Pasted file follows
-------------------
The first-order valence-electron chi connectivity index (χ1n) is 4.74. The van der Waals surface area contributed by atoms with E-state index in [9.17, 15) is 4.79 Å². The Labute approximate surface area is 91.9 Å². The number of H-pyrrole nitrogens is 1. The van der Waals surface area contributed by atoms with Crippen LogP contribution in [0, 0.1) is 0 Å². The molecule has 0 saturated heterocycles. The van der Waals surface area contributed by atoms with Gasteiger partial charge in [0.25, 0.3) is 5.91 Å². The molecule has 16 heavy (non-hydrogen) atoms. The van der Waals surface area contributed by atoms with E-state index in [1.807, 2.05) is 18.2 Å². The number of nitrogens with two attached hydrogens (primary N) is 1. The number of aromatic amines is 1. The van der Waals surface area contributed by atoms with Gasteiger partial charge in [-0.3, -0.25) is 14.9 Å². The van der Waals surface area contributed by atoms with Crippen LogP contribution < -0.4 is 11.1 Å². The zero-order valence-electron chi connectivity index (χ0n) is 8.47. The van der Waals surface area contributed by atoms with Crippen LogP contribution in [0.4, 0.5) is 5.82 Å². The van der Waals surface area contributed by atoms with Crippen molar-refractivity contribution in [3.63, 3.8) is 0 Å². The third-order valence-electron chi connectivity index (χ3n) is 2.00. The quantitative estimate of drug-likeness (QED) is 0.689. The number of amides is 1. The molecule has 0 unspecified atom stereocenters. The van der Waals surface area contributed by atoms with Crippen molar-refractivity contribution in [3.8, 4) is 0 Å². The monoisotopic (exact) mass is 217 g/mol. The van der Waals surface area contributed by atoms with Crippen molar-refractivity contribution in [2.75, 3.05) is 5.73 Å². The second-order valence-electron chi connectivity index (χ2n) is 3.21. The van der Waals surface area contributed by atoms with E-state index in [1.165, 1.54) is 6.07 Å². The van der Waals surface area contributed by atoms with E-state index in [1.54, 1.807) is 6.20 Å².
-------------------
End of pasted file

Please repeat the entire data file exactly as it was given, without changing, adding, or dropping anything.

The first-order valence-electron chi connectivity index (χ1n) is 4.74. The van der Waals surface area contributed by atoms with E-state index in [9.17, 15) is 4.79 Å². The Labute approximate surface area is 91.9 Å². The number of H-pyrrole nitrogens is 1. The van der Waals surface area contributed by atoms with Crippen LogP contribution in [0, 0.1) is 0 Å². The molecule has 0 saturated heterocycles. The van der Waals surface area contributed by atoms with Gasteiger partial charge in [0.25, 0.3) is 5.91 Å². The molecule has 16 heavy (non-hydrogen) atoms. The van der Waals surface area contributed by atoms with E-state index in [1.807, 2.05) is 18.2 Å². The number of nitrogens with two attached hydrogens (primary N) is 1. The number of aromatic amines is 1. The van der Waals surface area contributed by atoms with Gasteiger partial charge in [-0.3, -0.25) is 14.9 Å². The van der Waals surface area contributed by atoms with Crippen LogP contribution < -0.4 is 11.1 Å². The zero-order valence-electron chi connectivity index (χ0n) is 8.47. The van der Waals surface area contributed by atoms with Crippen LogP contribution in [0.4, 0.5) is 5.82 Å². The van der Waals surface area contributed by atoms with Crippen molar-refractivity contribution in [3.63, 3.8) is 0 Å². The third-order valence-electron chi connectivity index (χ3n) is 2.00. The quantitative estimate of drug-likeness (QED) is 0.689. The number of amides is 1. The molecule has 0 unspecified atom stereocenters. The van der Waals surface area contributed by atoms with Crippen molar-refractivity contribution in [3.8, 4) is 0 Å². The monoisotopic (exact) mass is 217 g/mol. The van der Waals surface area contributed by atoms with Crippen molar-refractivity contribution in [2.75, 3.05) is 5.73 Å². The second-order valence-electron chi connectivity index (χ2n) is 3.21. The van der Waals surface area contributed by atoms with E-state index in [1.165, 1.54) is 6.07 Å². The van der Waals surface area contributed by atoms with E-state index in [1.54, 1.807) is 6.20 Å².